The 22-year-old finished fourth in her first 10K on the road.
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After her debut 10K on the roads at Saturday’s TD Beach to Beacon 10K in Cape Elizabeth, Maine, Jordan Hasay was all smiles. The 22-year-old Nike Oregon Project athlete finished fourth among women in 32:21, a solid showing that taught her a lot about what happens on the road racing circuit.
“It was really fun. It was I guess a PR on the roads and it was pretty quick,” Hasay told a pair of media members after completing her cool down. “I was hoping to go maybe under 32, but I was pleased. Obviously that’s a lot slower than on the track [where her PR is 31:39.67].”
On what is a hilly yet surprisingly fast course, Hasay gambled and went out with the leaders as American Shalane Flanagan headed the charge. Opening with a sub-five minute mile, Hasay felt the pace was comfortably quick and right in her wheelhouse.
“If she [Flanagan] was going to go crazy fast then I wasn’t going to go, but a couple other women went so I decided to go and I was feeling pretty good,” Hasay said. By the third mile, the pace had gotten to the University of Oregon alum, as she dropped back behind Flanagan, Burundi’s Diane Nukuri-Johnson and eventual winner Gemma Steel of Great Britain.
Not deterred by the leaders moving away, Hasay astutely joined some men running around her. With the race featuring a mixed gender start, Hasay maintained focus on those in her vicinity, charging up and down the challenging hills from miles 3-5.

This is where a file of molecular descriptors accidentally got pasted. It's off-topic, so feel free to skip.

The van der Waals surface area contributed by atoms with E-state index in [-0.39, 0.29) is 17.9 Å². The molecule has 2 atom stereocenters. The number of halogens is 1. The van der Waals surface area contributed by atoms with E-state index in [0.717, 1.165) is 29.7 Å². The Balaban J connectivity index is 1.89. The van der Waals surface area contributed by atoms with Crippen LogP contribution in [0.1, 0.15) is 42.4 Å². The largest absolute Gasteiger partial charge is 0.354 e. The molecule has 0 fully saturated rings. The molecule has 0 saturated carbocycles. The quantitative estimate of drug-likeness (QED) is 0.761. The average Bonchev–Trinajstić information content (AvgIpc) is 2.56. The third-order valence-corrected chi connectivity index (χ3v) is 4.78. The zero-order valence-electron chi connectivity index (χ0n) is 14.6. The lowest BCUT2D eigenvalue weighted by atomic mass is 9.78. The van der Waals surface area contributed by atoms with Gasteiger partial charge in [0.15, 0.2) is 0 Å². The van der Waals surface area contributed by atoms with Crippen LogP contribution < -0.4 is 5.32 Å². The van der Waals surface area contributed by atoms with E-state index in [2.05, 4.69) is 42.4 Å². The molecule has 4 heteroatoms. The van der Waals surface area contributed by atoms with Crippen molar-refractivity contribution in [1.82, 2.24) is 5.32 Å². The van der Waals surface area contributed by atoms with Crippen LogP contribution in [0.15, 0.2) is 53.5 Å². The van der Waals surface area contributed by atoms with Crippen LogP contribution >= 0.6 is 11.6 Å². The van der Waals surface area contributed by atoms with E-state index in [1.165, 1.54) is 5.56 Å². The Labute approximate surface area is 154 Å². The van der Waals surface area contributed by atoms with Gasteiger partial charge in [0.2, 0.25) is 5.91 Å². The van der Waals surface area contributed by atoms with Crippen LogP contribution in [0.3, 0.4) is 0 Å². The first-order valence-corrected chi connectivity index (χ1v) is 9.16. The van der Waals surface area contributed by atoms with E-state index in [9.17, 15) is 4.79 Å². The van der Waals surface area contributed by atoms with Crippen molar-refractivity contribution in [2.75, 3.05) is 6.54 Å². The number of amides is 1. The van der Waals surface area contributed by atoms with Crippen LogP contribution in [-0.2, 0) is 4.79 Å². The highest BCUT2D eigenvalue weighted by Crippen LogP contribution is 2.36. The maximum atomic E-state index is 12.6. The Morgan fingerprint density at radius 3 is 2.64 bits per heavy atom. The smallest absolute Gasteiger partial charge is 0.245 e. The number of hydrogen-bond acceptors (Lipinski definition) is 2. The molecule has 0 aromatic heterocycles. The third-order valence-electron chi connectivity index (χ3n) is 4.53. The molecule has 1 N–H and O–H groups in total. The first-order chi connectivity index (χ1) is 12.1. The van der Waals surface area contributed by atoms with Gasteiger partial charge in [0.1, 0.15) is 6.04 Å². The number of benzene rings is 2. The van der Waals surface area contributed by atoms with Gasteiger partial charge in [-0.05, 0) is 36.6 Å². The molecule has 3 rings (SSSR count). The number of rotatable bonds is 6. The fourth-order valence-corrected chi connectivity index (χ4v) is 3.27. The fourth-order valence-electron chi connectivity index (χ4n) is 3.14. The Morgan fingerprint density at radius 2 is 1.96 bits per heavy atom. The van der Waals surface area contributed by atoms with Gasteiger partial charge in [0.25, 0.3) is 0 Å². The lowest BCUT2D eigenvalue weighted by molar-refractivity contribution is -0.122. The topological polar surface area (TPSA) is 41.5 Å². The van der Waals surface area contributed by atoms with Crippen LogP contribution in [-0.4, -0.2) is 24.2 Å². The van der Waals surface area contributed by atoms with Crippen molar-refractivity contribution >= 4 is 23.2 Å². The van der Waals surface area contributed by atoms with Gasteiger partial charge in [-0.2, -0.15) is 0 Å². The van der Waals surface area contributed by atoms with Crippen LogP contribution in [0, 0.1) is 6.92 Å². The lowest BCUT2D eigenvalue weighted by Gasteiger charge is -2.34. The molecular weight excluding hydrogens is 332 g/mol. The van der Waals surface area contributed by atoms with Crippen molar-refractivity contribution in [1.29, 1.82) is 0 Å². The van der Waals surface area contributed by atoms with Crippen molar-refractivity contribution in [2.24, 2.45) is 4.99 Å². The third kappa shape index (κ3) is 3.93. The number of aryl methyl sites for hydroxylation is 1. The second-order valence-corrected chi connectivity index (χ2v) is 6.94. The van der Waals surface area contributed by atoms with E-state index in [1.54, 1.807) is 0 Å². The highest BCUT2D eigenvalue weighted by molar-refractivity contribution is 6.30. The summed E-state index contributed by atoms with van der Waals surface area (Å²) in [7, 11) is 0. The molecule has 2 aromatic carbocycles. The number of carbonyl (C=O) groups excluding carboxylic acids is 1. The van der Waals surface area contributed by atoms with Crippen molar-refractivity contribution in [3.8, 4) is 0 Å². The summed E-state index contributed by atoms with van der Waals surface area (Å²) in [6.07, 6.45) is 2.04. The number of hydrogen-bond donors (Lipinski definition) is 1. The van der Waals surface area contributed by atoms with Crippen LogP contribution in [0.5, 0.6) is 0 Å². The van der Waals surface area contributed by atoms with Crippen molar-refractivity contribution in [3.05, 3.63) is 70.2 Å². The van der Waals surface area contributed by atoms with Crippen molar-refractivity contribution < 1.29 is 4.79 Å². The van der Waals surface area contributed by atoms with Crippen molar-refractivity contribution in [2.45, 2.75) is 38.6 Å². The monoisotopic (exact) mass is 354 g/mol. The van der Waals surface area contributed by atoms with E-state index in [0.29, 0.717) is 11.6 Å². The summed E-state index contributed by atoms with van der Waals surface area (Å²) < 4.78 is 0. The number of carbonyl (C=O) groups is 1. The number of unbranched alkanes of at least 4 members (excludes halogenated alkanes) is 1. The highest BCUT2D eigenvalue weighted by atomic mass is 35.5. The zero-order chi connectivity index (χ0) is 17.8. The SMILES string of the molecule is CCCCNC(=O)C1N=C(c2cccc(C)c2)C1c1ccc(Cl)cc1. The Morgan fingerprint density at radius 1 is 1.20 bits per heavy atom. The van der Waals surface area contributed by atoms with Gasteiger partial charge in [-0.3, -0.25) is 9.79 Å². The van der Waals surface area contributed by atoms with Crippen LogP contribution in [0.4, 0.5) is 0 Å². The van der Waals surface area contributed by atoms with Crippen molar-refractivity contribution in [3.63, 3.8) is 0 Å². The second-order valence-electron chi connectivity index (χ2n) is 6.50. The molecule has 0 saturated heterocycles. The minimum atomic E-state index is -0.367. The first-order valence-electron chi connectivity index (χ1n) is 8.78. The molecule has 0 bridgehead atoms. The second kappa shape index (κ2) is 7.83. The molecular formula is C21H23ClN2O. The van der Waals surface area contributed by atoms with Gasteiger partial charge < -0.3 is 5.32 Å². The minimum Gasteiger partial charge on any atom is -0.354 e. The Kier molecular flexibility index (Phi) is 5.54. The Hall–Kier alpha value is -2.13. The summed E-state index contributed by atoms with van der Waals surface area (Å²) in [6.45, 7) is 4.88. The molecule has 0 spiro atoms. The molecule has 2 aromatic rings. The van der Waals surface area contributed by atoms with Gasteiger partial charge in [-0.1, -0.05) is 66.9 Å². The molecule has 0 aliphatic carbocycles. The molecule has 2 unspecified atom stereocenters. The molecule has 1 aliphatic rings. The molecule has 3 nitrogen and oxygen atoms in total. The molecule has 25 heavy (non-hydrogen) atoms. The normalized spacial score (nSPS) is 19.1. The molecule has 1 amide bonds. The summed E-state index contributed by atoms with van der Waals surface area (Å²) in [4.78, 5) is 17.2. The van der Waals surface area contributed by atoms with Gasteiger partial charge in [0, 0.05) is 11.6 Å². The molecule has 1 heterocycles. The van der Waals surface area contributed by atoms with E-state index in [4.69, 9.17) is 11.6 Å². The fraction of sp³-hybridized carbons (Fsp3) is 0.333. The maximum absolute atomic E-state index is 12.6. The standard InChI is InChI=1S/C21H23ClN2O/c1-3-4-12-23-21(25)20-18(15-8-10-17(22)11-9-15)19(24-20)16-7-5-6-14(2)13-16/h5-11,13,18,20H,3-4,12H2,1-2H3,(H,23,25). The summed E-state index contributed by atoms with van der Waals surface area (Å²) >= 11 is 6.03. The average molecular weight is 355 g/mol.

“It felt really good in the first half. Maybe I wish I went out a little bit slower, but I was just patient in the middle and then I just knew I needed to take it back a little bit,” Hasay said.
Entering the race knowing it would be a learning experience, Hasay simply wanted to be competitive and roll the dice. Letting her fiery spirit take over, the native of Arroyo Grande, Calif., kept her eyes on men fading in the distance, using them as targets.
“It’s nice for women ’cause we can compete with the men. I was like, ‘OK I’m going to get that guy.’ You’re going to get these people even though the top three women were kind of far away,” she said with a sly smile. “So I was just really trying to compete against the people that were around me.”
Ultimately Hasay would finish fourth among women—33rd for both genders combined—earning $2,000 in prize money.
In hindsight, the Portland, Ore.-based Hasay said she learned two particular lessons: how to concoct a mid-race strategy and how to use those around you—even men—to pull you through the tough patches.
“In the middle part I think I just need to work on continuing to stay relaxed and continuing to be tough and cover those moves,” said Hasay. “That’s something that I look to work on in the next race. Although I didn’t cover the moves like I said with the women, the last mile I was really trying to pick off people [men] and that was something I did and that was good.”
Hasay took satisfaction in knowing that she could always see the leaders ahead of her. In the fourth and fifth mile, she believes she chipped away at their lead ever so slightly before beginning her finishing kick.
Hasay will travel back home to Oregon before returning to the East Coast in just under two weeks for the Aug. 17 New Balance Falmouth Road Race. On Cape Cod, she’ll be up against the likes of Molly Huddle, Steel, Nukuri-Johnson, Mary Wacera and Betsy Saina. With one long distance road race in the books, Hasay is ready and eager for more.
“It’ll be my first seven-mile so it’ll be interesting but I’m excited!” she said, smiling once again.